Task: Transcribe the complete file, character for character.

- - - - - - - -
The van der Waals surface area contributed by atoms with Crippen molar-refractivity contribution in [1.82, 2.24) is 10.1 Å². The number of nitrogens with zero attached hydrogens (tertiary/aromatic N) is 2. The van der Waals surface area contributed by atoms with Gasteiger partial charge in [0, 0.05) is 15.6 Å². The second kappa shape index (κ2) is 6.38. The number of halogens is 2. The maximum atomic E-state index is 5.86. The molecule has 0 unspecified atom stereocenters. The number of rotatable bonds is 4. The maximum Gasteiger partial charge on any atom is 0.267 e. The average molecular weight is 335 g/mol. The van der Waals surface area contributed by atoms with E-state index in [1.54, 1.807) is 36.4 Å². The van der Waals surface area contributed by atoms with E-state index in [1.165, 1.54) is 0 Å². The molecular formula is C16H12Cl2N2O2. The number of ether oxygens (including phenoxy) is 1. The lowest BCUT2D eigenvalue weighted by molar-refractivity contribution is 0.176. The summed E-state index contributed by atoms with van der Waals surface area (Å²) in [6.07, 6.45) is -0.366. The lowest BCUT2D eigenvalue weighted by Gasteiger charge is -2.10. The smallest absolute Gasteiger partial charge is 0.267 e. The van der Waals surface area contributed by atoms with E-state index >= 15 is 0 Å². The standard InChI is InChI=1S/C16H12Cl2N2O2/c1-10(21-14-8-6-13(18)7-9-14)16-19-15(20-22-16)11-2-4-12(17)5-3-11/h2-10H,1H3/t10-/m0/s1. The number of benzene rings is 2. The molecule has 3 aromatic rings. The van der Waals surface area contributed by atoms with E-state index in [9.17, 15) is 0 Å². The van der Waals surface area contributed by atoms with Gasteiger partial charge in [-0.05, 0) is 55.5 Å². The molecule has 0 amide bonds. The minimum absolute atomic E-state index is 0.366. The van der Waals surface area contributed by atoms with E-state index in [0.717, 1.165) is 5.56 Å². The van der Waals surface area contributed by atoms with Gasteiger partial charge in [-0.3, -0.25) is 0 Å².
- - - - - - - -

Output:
The van der Waals surface area contributed by atoms with Crippen molar-refractivity contribution in [1.82, 2.24) is 10.1 Å². The number of nitrogens with zero attached hydrogens (tertiary/aromatic N) is 2. The van der Waals surface area contributed by atoms with Gasteiger partial charge in [0, 0.05) is 15.6 Å². The second kappa shape index (κ2) is 6.38. The number of halogens is 2. The maximum atomic E-state index is 5.86. The molecule has 0 unspecified atom stereocenters. The number of rotatable bonds is 4. The maximum Gasteiger partial charge on any atom is 0.267 e. The average molecular weight is 335 g/mol. The van der Waals surface area contributed by atoms with E-state index in [1.54, 1.807) is 36.4 Å². The van der Waals surface area contributed by atoms with E-state index in [1.165, 1.54) is 0 Å². The molecular formula is C16H12Cl2N2O2. The number of ether oxygens (including phenoxy) is 1. The lowest BCUT2D eigenvalue weighted by molar-refractivity contribution is 0.176. The summed E-state index contributed by atoms with van der Waals surface area (Å²) in [6.07, 6.45) is -0.366. The lowest BCUT2D eigenvalue weighted by Gasteiger charge is -2.10. The smallest absolute Gasteiger partial charge is 0.267 e. The van der Waals surface area contributed by atoms with E-state index >= 15 is 0 Å². The standard InChI is InChI=1S/C16H12Cl2N2O2/c1-10(21-14-8-6-13(18)7-9-14)16-19-15(20-22-16)11-2-4-12(17)5-3-11/h2-10H,1H3/t10-/m0/s1. The number of benzene rings is 2. The molecule has 3 aromatic rings. The van der Waals surface area contributed by atoms with E-state index in [9.17, 15) is 0 Å². The van der Waals surface area contributed by atoms with Gasteiger partial charge in [-0.05, 0) is 55.5 Å². The molecule has 0 amide bonds. The minimum absolute atomic E-state index is 0.366. The van der Waals surface area contributed by atoms with E-state index in [0.717, 1.165) is 5.56 Å². The van der Waals surface area contributed by atoms with Gasteiger partial charge in [-0.3, -0.25) is 0 Å².